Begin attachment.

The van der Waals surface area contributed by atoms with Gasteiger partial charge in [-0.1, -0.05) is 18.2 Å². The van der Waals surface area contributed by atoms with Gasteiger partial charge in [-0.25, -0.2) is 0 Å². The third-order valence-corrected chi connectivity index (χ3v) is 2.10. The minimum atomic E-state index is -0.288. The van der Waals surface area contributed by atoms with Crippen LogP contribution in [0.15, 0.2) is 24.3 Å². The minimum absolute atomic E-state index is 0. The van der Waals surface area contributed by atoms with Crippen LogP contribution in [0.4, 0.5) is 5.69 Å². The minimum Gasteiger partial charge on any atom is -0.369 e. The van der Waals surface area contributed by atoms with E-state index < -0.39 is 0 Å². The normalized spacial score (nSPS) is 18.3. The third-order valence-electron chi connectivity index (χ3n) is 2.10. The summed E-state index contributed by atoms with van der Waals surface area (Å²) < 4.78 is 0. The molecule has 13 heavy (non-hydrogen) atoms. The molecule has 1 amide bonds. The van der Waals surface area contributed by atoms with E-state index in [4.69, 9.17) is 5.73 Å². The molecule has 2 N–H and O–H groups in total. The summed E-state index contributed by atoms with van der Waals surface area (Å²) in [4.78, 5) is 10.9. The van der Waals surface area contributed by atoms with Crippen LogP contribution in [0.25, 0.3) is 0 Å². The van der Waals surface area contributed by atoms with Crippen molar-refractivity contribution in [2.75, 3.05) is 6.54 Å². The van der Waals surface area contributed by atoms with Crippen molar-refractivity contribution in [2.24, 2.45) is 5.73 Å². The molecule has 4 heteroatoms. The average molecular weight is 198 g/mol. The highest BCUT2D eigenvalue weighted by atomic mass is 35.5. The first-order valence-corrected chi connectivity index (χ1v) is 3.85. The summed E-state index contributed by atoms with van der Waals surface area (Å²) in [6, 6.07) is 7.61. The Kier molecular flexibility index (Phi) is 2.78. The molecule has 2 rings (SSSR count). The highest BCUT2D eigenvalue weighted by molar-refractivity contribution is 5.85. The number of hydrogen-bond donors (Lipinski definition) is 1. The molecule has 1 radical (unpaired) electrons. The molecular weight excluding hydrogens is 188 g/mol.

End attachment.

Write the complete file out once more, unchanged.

The van der Waals surface area contributed by atoms with Gasteiger partial charge in [-0.1, -0.05) is 18.2 Å². The van der Waals surface area contributed by atoms with Gasteiger partial charge in [-0.25, -0.2) is 0 Å². The third-order valence-corrected chi connectivity index (χ3v) is 2.10. The minimum atomic E-state index is -0.288. The van der Waals surface area contributed by atoms with Crippen LogP contribution in [0.15, 0.2) is 24.3 Å². The minimum absolute atomic E-state index is 0. The van der Waals surface area contributed by atoms with Crippen LogP contribution in [0.4, 0.5) is 5.69 Å². The minimum Gasteiger partial charge on any atom is -0.369 e. The van der Waals surface area contributed by atoms with E-state index < -0.39 is 0 Å². The normalized spacial score (nSPS) is 18.3. The third-order valence-electron chi connectivity index (χ3n) is 2.10. The summed E-state index contributed by atoms with van der Waals surface area (Å²) < 4.78 is 0. The molecule has 13 heavy (non-hydrogen) atoms. The molecule has 1 amide bonds. The van der Waals surface area contributed by atoms with E-state index in [4.69, 9.17) is 5.73 Å². The molecule has 2 N–H and O–H groups in total. The summed E-state index contributed by atoms with van der Waals surface area (Å²) in [4.78, 5) is 10.9. The van der Waals surface area contributed by atoms with Crippen LogP contribution in [0.25, 0.3) is 0 Å². The van der Waals surface area contributed by atoms with Crippen molar-refractivity contribution in [2.75, 3.05) is 6.54 Å². The van der Waals surface area contributed by atoms with Crippen molar-refractivity contribution in [2.24, 2.45) is 5.73 Å². The molecule has 4 heteroatoms. The average molecular weight is 198 g/mol. The highest BCUT2D eigenvalue weighted by atomic mass is 35.5. The first-order valence-corrected chi connectivity index (χ1v) is 3.85. The summed E-state index contributed by atoms with van der Waals surface area (Å²) in [6, 6.07) is 7.61. The Kier molecular flexibility index (Phi) is 2.78. The molecule has 2 rings (SSSR count). The highest BCUT2D eigenvalue weighted by molar-refractivity contribution is 5.85. The number of hydrogen-bond donors (Lipinski definition) is 1. The molecule has 1 radical (unpaired) electrons. The molecular weight excluding hydrogens is 188 g/mol.